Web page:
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Cell Rep. 2014 Jan 16;6(1):93-103. doi: 10.1016/j.celrep.2013.12.004. Epub 2013 Dec 27.

Loss of MEC-17 leads to microtubule instability and axonal degeneration.

Author information

1
Queensland Brain Institute, The University of Queensland, Brisbane, QLD 4072, Australia.
2
Queensland Brain Institute, The University of Queensland, Brisbane, QLD 4072, Australia. Electronic address: m.hilliard@uq.edu.au.

Abstract

Axonal degeneration arises as a consequence of neuronal injury and is a common hallmark of a number of neurodegenerative diseases. However, the genetic causes and the cellular mechanisms that trigger this process are still largely unknown. Based on forward genetic screening in C. elegans, we have identified the α-tubulin acetyltransferase gene mec-17 as causing spontaneous, adult-onset, and progressive axonal degeneration. Loss of MEC-17 leads to microtubule instability, a reduction in mitochondrial number, and disrupted axonal transport, with altered distribution of both mitochondria and synaptic components. Furthermore, mec-17-mediated axonal degeneration occurs independently from its acetyltransferase domain; is enhanced by mutation of coel-1, a tubulin-associated molecule; and correlates with the animal's body length. This study therefore identifies a critical role for the conserved microtubule-associated protein MEC-17 in preserving axon integrity and preventing axonal degeneration.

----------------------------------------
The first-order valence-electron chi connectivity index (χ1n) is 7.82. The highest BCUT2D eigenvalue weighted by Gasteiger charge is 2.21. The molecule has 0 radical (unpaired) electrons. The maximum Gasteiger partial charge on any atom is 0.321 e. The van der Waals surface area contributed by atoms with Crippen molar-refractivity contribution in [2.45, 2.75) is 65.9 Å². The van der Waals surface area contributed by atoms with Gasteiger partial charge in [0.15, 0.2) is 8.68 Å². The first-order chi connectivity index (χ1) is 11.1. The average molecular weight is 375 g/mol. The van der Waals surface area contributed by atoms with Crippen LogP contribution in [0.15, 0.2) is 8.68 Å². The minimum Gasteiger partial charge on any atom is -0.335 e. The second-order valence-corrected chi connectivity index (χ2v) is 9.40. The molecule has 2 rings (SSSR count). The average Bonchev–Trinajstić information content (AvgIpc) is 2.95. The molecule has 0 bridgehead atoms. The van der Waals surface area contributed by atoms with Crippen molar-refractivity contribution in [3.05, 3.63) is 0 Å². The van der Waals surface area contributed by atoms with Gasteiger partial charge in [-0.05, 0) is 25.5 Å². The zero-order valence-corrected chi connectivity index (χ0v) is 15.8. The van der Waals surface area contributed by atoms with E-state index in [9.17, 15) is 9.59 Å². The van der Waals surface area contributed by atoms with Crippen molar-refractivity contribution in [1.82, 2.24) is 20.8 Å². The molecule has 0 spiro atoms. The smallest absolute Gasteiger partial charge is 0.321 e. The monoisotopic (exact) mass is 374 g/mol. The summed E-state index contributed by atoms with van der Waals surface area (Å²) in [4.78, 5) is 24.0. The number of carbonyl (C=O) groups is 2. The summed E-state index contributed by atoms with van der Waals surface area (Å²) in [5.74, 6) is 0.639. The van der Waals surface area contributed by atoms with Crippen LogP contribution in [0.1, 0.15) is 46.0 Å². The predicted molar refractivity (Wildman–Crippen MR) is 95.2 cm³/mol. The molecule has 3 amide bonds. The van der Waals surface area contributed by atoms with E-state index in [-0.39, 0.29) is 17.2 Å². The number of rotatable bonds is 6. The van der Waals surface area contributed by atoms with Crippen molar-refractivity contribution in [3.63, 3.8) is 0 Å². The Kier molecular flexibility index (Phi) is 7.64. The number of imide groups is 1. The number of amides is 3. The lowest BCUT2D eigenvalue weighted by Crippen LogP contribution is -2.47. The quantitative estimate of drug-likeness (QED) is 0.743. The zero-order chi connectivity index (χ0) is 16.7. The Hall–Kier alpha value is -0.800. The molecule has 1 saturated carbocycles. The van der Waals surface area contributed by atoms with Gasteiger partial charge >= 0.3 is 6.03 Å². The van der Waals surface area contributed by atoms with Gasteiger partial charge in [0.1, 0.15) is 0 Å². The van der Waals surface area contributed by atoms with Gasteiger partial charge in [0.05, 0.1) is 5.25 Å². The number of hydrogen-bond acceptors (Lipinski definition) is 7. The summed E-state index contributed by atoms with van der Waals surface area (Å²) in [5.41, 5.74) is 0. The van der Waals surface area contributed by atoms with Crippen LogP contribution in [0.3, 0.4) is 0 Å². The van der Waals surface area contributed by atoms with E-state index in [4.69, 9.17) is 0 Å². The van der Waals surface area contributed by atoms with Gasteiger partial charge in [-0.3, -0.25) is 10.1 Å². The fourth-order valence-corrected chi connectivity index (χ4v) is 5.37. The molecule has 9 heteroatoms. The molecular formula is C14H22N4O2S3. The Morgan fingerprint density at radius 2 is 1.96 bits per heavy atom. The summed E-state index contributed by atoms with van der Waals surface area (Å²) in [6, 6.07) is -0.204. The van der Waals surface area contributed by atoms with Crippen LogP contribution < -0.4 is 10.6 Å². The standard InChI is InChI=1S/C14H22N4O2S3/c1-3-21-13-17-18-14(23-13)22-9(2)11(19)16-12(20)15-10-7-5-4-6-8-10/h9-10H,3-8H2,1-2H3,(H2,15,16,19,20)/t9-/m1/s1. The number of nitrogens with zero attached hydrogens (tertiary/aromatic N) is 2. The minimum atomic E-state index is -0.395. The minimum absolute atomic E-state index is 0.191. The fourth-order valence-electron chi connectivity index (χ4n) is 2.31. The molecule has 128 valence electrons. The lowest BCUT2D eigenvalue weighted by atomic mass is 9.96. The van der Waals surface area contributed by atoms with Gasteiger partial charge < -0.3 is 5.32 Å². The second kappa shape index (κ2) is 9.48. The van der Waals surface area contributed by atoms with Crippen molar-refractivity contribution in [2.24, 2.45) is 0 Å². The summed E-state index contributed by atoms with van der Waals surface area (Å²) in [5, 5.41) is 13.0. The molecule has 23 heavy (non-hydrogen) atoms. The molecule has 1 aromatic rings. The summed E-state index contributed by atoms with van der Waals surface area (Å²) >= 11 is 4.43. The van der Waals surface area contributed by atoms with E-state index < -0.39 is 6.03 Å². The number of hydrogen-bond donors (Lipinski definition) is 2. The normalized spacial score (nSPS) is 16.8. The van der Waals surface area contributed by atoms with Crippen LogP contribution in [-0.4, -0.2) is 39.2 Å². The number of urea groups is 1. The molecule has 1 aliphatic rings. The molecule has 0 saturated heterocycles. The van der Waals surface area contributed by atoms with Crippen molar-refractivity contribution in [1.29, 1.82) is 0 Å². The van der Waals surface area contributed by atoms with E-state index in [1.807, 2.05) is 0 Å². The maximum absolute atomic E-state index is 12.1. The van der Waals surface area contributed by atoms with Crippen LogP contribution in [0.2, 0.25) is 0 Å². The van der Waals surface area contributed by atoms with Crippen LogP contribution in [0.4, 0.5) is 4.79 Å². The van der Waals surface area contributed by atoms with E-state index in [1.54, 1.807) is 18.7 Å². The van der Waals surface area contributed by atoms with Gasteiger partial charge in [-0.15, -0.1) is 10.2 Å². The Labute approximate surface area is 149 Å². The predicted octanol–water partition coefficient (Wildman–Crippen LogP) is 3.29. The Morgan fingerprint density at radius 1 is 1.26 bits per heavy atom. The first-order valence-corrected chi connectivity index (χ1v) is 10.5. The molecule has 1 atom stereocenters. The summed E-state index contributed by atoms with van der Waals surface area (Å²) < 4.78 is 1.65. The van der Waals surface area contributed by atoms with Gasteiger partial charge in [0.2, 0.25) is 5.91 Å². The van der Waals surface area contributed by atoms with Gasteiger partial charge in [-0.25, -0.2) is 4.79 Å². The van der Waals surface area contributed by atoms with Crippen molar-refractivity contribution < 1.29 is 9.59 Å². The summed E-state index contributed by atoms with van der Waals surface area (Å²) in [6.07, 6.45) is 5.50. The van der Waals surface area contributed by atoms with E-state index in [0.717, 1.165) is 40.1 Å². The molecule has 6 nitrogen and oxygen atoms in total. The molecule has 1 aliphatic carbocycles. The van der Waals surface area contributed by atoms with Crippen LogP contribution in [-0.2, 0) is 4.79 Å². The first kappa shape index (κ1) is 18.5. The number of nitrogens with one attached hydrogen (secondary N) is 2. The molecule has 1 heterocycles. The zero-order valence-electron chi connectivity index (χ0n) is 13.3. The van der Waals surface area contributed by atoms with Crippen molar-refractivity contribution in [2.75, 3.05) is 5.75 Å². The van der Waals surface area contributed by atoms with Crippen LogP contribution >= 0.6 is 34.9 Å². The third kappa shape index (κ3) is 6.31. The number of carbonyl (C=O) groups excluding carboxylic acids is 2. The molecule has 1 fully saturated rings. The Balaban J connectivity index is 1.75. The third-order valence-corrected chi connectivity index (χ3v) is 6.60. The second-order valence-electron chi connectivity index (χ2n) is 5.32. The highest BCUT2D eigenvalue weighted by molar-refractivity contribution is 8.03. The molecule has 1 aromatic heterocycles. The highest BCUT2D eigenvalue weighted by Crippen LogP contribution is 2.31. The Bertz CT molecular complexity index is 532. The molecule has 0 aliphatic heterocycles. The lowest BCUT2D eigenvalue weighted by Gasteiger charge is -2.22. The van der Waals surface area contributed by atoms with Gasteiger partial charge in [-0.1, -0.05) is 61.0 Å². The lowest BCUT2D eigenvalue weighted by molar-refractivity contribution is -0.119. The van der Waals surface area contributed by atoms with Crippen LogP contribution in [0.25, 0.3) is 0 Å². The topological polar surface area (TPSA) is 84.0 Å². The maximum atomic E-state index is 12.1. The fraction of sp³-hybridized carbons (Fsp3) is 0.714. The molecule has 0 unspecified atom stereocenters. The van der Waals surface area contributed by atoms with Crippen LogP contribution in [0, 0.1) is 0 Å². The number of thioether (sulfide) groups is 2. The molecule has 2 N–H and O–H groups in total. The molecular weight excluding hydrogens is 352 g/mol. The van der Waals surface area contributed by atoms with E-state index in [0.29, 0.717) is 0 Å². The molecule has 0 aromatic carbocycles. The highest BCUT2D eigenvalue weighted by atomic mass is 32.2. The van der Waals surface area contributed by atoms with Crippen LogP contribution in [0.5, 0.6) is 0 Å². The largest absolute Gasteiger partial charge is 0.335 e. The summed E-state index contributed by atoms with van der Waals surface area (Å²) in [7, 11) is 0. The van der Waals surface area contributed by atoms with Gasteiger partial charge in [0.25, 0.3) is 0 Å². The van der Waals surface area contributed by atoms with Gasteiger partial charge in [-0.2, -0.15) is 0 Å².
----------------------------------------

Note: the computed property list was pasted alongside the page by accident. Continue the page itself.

PMID:
24373971
PMCID:
PMC3939029
DOI:
10.1016/j.celrep.2013.12.004
[Indexed for MEDLINE]
Free PMC Article

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